Reporting in qualitative research, and particularly the element of transparency, has been the topic of various articles in Research Design Review (see “Reporting Qualitative Research: A Model of Transparency,” “Reporting Ethnography: Storytelling & the Roles Participants Play,” qualitative research reportingand others). While all types of research require complete and accurate reporting, the final report appears to be discussed less frequently compared to other aspects of the research process. This is certainly true in qualitative research. Just a look around RDR will prove the point that a greater emphasis has been paid to other research design areas – such as data collection and analysis – than to the actual reporting of the findings.

This needs to change. One could argue that the final written report is the most important component of the research process, the component that not only serves to document the study from beginning to end but also transforms qualitative research into a tangible, living “being” for the research users to grab hold of and utilize in any number of ways. Without the report, our research might as well not exist. This makes one wonder why relatively scant attention is paid to best practices in reporting and, indeed, why the final report in some research sectors  (e.g., marketing research) is often reduced to a less-than-comprehensive, fully-bulleted PowerPoint slide deck.

For anyone interested in a serious discussion of the many facets of the qualitative report, an excellent resource is Focus Group Discussions by Monique Hennink (2014, Oxford University Press as part of their Understanding Qualitative Research series edited by Patricia Leavy). Although the book is centered on the focus group method, the chapters devoted to reporting offer relevant and useful guidance regardless of the qualitative approach. For example, Hennink’s chapter on “Writing Focus Group Methods,” discusses the challenges researchers face when attempting to give “methodological depth” to their reporting while also writing in a clear and concise manner. Using qualitative terminology such as purposive Read Full Text

Reporting Qualitative Research: A Model of Transparency

A number of articles in Research Design Review have discussed, in one form or another, the Total Quality Framework (TQF)* approach to qualitative research design.  An RDR post last month pertained to applying the TQF to the in-depth interviewing method; while other articles have focused on transparencyways to integrate quality measures – in harmony with the TQF – into ethnography, mobile research, and the research proposal.  Separate from applications per se, an article in February 2015 discussed the compatibility of a quality approach with social constructionism.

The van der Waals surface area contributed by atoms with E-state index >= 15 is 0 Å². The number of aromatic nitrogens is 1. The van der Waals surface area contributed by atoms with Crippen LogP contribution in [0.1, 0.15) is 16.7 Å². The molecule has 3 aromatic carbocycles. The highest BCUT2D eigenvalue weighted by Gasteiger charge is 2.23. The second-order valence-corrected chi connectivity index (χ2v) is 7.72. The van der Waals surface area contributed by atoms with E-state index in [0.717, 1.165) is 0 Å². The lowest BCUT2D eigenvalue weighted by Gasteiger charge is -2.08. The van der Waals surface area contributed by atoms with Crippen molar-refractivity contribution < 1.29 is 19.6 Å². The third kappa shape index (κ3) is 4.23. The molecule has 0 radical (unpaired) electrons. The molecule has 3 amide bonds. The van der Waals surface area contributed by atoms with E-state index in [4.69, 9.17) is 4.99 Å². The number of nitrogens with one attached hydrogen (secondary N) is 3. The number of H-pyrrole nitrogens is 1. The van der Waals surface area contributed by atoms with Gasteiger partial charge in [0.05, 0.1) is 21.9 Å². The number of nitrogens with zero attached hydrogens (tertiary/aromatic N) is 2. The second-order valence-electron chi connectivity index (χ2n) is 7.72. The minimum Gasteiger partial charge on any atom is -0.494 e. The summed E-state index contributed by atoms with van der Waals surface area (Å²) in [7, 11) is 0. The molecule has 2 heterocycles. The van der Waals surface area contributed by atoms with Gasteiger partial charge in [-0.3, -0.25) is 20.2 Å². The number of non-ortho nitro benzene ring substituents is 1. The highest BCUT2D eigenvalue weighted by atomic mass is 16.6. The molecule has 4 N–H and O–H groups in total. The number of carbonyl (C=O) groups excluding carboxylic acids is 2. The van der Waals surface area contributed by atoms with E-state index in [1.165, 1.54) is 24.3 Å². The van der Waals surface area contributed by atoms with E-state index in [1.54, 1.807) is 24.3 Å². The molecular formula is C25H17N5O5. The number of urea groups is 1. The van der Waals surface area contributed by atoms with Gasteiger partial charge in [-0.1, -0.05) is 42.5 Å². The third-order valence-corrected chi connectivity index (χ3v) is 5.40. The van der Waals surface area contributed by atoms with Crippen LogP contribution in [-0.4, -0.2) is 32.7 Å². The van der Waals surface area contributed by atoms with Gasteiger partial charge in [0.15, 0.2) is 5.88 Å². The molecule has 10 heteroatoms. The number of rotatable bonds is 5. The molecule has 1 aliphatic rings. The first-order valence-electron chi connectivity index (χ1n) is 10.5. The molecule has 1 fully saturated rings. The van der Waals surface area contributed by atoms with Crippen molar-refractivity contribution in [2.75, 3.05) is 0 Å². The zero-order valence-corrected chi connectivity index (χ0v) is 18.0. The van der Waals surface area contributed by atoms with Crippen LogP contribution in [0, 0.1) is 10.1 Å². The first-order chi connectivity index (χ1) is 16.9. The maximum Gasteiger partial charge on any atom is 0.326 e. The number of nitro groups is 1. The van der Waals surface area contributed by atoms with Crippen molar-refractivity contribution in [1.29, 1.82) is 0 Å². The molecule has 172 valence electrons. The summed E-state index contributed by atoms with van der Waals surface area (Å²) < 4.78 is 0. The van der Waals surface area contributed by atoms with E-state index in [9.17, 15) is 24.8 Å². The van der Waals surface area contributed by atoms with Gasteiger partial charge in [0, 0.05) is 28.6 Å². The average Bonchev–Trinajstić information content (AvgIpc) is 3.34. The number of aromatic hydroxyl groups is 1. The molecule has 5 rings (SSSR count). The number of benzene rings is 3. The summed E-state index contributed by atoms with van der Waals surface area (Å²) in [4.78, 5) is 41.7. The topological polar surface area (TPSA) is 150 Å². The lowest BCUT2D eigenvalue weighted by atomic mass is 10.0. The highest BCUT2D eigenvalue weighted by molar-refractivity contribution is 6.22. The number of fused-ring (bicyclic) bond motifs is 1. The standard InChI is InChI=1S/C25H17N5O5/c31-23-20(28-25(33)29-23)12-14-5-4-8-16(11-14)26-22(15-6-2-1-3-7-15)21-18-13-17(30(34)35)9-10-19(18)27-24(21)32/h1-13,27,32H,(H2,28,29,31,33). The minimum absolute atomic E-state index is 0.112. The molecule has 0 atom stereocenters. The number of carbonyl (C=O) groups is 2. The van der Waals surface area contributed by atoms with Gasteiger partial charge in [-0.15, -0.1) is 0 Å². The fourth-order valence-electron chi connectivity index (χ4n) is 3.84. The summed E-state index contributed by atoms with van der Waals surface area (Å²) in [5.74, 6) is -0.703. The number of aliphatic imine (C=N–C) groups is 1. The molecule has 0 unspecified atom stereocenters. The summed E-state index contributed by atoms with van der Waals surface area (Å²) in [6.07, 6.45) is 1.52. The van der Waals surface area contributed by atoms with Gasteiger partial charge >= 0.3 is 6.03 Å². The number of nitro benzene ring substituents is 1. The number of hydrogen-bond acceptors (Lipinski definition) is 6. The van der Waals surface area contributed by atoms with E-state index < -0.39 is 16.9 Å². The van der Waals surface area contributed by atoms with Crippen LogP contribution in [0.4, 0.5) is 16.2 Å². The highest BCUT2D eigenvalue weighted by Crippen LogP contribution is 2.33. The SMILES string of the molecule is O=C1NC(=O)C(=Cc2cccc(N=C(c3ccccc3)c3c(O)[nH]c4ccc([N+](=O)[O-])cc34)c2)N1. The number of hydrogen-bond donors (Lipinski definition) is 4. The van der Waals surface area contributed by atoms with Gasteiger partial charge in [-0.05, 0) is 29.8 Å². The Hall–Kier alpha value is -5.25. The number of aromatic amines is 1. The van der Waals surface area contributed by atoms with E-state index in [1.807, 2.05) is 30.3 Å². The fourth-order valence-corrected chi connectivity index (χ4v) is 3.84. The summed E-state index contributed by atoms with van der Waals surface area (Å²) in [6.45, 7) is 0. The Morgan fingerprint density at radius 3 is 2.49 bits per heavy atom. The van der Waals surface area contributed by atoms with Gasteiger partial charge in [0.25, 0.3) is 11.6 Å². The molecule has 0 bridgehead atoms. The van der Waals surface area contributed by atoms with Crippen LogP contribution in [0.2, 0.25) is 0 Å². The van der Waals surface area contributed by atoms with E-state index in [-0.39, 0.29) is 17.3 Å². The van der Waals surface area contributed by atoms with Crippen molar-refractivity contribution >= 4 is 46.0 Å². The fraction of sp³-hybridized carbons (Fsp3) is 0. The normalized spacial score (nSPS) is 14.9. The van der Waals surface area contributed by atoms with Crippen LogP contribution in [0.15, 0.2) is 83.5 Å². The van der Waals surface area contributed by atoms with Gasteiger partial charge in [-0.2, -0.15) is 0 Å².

One of the four components of the TQF is Transparency** which is specific to the reporting phase of the research process.  In particular, Transparency has to do with the researcher’s full disclosure of the research design, fieldwork, and analytical procedures in the final document.  This sounds simple enough yet it is common to read qualitative research reports, papers, and articles that too quickly jump to research findings and discussion, with relatively scant attention given to the peculiarities of the design, data gathering, or analysis.  This is unfortunate and misguided because these details are necessary for the user of the research to understand the context by which interpretations were derived and to judge the applicability of the outcomes to other situations (i.e., transferability).

There are, of course, exceptions; and, indeed, many researchers are skillful in divulging these all-important details.  One example is Deborah C. Bailey’s article, “Women and Wasta: The Use of Focus Groups for Understanding Social Capital and Middle Eastern Women.”  In it, Bailey provides Read Full Text